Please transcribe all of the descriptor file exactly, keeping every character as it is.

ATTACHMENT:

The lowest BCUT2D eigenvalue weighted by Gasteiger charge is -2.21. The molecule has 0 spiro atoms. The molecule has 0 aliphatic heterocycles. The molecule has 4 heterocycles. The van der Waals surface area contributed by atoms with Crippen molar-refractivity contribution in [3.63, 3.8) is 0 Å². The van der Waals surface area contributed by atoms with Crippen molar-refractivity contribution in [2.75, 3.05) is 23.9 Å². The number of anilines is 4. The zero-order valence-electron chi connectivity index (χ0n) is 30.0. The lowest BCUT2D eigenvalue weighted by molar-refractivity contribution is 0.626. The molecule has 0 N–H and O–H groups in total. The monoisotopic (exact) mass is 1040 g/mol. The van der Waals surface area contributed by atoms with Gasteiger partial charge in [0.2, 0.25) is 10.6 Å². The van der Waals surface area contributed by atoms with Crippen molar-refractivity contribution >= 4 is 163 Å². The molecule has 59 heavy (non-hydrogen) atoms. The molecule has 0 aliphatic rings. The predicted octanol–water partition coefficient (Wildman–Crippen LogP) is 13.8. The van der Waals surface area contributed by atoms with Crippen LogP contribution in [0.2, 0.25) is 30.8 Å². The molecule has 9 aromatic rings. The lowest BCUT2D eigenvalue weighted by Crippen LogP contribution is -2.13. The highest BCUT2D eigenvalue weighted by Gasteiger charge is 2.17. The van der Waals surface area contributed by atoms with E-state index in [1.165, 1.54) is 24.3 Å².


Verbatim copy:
The lowest BCUT2D eigenvalue weighted by Gasteiger charge is -2.21. The molecule has 0 spiro atoms. The molecule has 0 aliphatic heterocycles. The molecule has 4 heterocycles. The van der Waals surface area contributed by atoms with Crippen molar-refractivity contribution in [3.63, 3.8) is 0 Å². The van der Waals surface area contributed by atoms with Crippen molar-refractivity contribution in [2.75, 3.05) is 23.9 Å². The number of anilines is 4. The zero-order valence-electron chi connectivity index (χ0n) is 30.0. The lowest BCUT2D eigenvalue weighted by molar-refractivity contribution is 0.626. The molecule has 0 N–H and O–H groups in total. The monoisotopic (exact) mass is 1040 g/mol. The van der Waals surface area contributed by atoms with Gasteiger partial charge in [0.2, 0.25) is 10.6 Å². The van der Waals surface area contributed by atoms with Crippen molar-refractivity contribution >= 4 is 163 Å². The molecule has 59 heavy (non-hydrogen) atoms. The molecule has 0 aliphatic rings. The predicted octanol–water partition coefficient (Wildman–Crippen LogP) is 13.8. The van der Waals surface area contributed by atoms with Crippen LogP contribution in [0.2, 0.25) is 30.8 Å². The molecule has 9 aromatic rings. The lowest BCUT2D eigenvalue weighted by Crippen LogP contribution is -2.13. The highest BCUT2D eigenvalue weighted by Gasteiger charge is 2.17. The van der Waals surface area contributed by atoms with E-state index in [1.165, 1.54) is 24.3 Å².